- Official languages: Irish Gaelic, English
- Interesting facts about Irish Gaelic: Celtic family, has mutations, no word for ‘yes’ or ‘no’, three sets of numbers (for arithmetic/dates and times, for counting humans, for counting non-humans)
Irish football doesn’t have a strong culture of Irish Gaelic speakers, but, like the country itself, has an excellent take on the English language.
What is Irish Gaelic like?
Irish Gaelic (Gaeilge) looks like this…
- Phrase: Níl agam ach beagáinín Gaeilge.
- Pronounced: kneel ah-gum ock byug-aneen gayle-geh
- Meaning: I speak only a little Irish
… and was essentially outlawed under British rule, surviving as the mainstream language only in western parts of the country, known as the Gaeltacht.
Who speaks what
Because of this, there aren’t any players in the team who are known to be gaelgóir (native Irish speakers), although there will inevitably be one or two who have the cúpla focail (ability to speak a couple of words).
This is not atypical for Irish males of this age. In Ireland, most schoolchildren learn Gaeilge from 4 years old to when they leave secondary education at 18. Not many end up using it in their daily lives, however, and struggle to gain fluency due to lack of exposure to the spoken language.
Soccer, not football
In Ireland the sport is known as soccer, as “football” refers to Gaelic football.
And as with elsewhere in Europe, soccer in Ireland is traditionally the game of the urban working classes, whose communities traditionally count few gaelgóirí in their number.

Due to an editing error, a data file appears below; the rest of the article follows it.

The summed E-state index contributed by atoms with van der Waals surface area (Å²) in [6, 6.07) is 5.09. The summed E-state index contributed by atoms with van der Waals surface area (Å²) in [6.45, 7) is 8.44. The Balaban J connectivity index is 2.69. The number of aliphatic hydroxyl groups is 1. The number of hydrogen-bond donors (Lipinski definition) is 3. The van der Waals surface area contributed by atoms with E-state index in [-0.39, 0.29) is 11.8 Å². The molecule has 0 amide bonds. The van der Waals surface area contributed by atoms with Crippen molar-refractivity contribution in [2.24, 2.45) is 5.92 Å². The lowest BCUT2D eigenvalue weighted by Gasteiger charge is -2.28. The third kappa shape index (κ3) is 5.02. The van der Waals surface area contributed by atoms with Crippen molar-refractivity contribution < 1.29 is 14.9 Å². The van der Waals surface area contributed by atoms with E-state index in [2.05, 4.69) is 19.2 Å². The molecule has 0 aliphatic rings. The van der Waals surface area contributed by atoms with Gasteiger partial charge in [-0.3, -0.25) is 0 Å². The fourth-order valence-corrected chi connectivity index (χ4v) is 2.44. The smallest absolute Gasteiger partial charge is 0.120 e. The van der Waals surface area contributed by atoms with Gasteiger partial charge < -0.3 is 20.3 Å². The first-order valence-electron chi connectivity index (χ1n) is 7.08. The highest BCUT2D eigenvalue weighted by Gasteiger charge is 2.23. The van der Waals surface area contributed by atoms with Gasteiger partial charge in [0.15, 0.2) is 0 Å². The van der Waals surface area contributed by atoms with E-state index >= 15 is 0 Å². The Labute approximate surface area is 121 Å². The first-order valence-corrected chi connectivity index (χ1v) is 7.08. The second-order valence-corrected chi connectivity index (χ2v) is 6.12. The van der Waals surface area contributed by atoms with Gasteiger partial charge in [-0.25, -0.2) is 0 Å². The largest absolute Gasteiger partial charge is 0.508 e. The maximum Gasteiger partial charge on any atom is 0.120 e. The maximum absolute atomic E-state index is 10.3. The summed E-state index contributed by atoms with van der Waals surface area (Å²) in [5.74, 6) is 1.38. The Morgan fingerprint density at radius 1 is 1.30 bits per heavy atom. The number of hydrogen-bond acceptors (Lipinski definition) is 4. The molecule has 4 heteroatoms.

In western rural communities where Gaeilge is spoken, Gaelic games – Gaelic football, hurling and handball – have long been the dominant sports. The number of soccer players who are gaelgóirí may have been diminished by rules in the Gaelic Athletic Association (now defunct) banning their members from competing in ‘foreign’ sports, and banning the playing of ‘foreign’ sports on GAA grounds
Scouring the diaspora
The post of Ireland manager involves scouring UK clubs for players of Irish lineage. Many of Ireland’s top international players were, and are, the sons and grandsons of Irish emigrants. The Irish connection of some of the country’s best loved players (John Aldridge, Tony Cascarino) has been questioned, though this has not affected their popularity.
It has led, though, to stories of managers or players teaching the words of the national anthem (Amhrán na bhFiann) in phonetic form.
Ireland takes pride in all things lyrical, and a big part of this is its take on the English language.
Ireland’s fans are a famously excellent bunch, with a well-documented fondness for the craic. For the uninitiated, the craic (definite article obligatory) is a catch-all term for chat, entertainment, and general good times, particularly on a night out. It comes in varying degrees, from good to mighty to savage to deadly. The best craic, though, is ninety, as in the craic was ninety. We can’t explain this, but we do know that it disappointingly pre-dates the World Cup fever that gripped Ireland in 1990.
Despite being a uniquely Irish concept, the word craic is ultimately derived from the Middle English crak, meaning “loud conversation” or “bragging talk”.
Alongside that, you’ll get plenty of Irish slang:
- banjaxed: broken, no good
- brutal: terrible
- eejit: idiot
- fair play: well done
Gaelic football has also had an influence on Irish soccer talk in the form of free-in and free-out, meaning a free kick, and changing between free-in and free-out according to the direction of the kick.
The Irish are also not shy of a sing-song, and many of chants refer back to Italia 90 and USA 94, when Jack Charlton’s team captured the imagination of the nation. We’re all part of Jackie’s army is perhaps the most popular, although you’ll hear plenty of Ooh aah Paul McGraths thrown into the mix. Meanwhile, they’re still very much dreaming of a team of Gary Breens.